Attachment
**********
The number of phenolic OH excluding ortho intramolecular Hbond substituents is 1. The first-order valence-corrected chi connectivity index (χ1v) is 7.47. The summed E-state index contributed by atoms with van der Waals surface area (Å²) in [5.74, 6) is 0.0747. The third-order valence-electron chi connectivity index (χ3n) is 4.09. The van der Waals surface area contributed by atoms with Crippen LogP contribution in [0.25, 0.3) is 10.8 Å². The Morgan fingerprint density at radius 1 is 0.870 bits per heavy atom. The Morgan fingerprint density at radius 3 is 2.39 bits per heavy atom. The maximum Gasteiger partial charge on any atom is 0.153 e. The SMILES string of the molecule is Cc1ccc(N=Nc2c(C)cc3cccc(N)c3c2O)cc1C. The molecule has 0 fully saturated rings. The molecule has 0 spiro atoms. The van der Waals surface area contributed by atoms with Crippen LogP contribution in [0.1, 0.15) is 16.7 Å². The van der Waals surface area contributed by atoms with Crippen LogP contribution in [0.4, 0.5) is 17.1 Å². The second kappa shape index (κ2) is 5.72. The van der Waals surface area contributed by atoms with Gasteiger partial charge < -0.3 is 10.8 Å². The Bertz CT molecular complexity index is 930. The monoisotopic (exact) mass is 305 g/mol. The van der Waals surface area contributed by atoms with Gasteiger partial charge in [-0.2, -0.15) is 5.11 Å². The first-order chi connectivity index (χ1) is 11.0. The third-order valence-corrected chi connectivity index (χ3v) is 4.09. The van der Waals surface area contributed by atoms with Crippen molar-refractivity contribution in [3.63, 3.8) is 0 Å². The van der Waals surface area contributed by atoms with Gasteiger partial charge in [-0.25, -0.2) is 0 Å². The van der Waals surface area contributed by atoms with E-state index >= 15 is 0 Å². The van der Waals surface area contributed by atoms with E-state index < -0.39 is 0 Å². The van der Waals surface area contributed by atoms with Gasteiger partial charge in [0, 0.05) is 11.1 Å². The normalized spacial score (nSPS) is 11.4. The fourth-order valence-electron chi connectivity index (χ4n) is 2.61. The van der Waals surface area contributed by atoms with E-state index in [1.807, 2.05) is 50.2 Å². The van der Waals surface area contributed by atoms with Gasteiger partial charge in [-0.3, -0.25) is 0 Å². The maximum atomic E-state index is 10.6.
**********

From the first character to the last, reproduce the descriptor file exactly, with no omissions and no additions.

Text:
The number of phenolic OH excluding ortho intramolecular Hbond substituents is 1. The first-order valence-corrected chi connectivity index (χ1v) is 7.47. The summed E-state index contributed by atoms with van der Waals surface area (Å²) in [5.74, 6) is 0.0747. The third-order valence-electron chi connectivity index (χ3n) is 4.09. The van der Waals surface area contributed by atoms with Crippen LogP contribution in [0.25, 0.3) is 10.8 Å². The Morgan fingerprint density at radius 1 is 0.870 bits per heavy atom. The Morgan fingerprint density at radius 3 is 2.39 bits per heavy atom. The maximum Gasteiger partial charge on any atom is 0.153 e. The SMILES string of the molecule is Cc1ccc(N=Nc2c(C)cc3cccc(N)c3c2O)cc1C. The molecule has 0 fully saturated rings. The molecule has 0 spiro atoms. The van der Waals surface area contributed by atoms with Crippen LogP contribution in [0.1, 0.15) is 16.7 Å². The van der Waals surface area contributed by atoms with Crippen LogP contribution in [0.4, 0.5) is 17.1 Å². The second kappa shape index (κ2) is 5.72. The van der Waals surface area contributed by atoms with Gasteiger partial charge < -0.3 is 10.8 Å². The Bertz CT molecular complexity index is 930. The monoisotopic (exact) mass is 305 g/mol. The van der Waals surface area contributed by atoms with Gasteiger partial charge in [-0.2, -0.15) is 5.11 Å². The first-order chi connectivity index (χ1) is 11.0. The third-order valence-corrected chi connectivity index (χ3v) is 4.09. The van der Waals surface area contributed by atoms with Crippen molar-refractivity contribution in [3.63, 3.8) is 0 Å². The van der Waals surface area contributed by atoms with Gasteiger partial charge in [-0.25, -0.2) is 0 Å². The van der Waals surface area contributed by atoms with E-state index >= 15 is 0 Å². The van der Waals surface area contributed by atoms with E-state index < -0.39 is 0 Å². The van der Waals surface area contributed by atoms with Gasteiger partial charge in [0, 0.05) is 11.1 Å². The normalized spacial score (nSPS) is 11.4. The fourth-order valence-electron chi connectivity index (χ4n) is 2.61. The van der Waals surface area contributed by atoms with E-state index in [1.807, 2.05) is 50.2 Å². The van der Waals surface area contributed by atoms with Gasteiger partial charge in [-0.3, -0.25) is 0 Å². The maximum atomic E-state index is 10.6.